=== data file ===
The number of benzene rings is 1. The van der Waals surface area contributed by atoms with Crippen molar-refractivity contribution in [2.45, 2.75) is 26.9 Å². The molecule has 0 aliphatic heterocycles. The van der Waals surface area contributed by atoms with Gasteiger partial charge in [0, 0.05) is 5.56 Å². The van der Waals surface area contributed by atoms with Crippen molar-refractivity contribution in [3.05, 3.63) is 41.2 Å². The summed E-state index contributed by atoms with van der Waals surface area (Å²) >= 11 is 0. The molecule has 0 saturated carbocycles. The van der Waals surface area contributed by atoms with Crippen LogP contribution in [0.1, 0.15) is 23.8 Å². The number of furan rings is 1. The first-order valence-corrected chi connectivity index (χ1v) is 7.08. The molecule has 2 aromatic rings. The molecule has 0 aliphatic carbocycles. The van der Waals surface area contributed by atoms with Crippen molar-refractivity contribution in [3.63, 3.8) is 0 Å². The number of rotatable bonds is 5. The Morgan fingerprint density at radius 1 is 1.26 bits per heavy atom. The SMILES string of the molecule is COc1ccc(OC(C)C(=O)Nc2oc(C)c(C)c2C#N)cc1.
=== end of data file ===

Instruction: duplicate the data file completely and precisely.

The number of benzene rings is 1. The van der Waals surface area contributed by atoms with Crippen molar-refractivity contribution in [2.45, 2.75) is 26.9 Å². The molecule has 0 aliphatic heterocycles. The van der Waals surface area contributed by atoms with Gasteiger partial charge in [0, 0.05) is 5.56 Å². The van der Waals surface area contributed by atoms with Crippen molar-refractivity contribution in [3.05, 3.63) is 41.2 Å². The summed E-state index contributed by atoms with van der Waals surface area (Å²) >= 11 is 0. The molecule has 0 saturated carbocycles. The van der Waals surface area contributed by atoms with Crippen LogP contribution in [0.1, 0.15) is 23.8 Å². The number of furan rings is 1. The first-order valence-corrected chi connectivity index (χ1v) is 7.08. The molecule has 2 aromatic rings. The molecule has 0 aliphatic carbocycles. The van der Waals surface area contributed by atoms with Crippen molar-refractivity contribution in [3.63, 3.8) is 0 Å². The number of rotatable bonds is 5. The Morgan fingerprint density at radius 1 is 1.26 bits per heavy atom. The SMILES string of the molecule is COc1ccc(OC(C)C(=O)Nc2oc(C)c(C)c2C#N)cc1.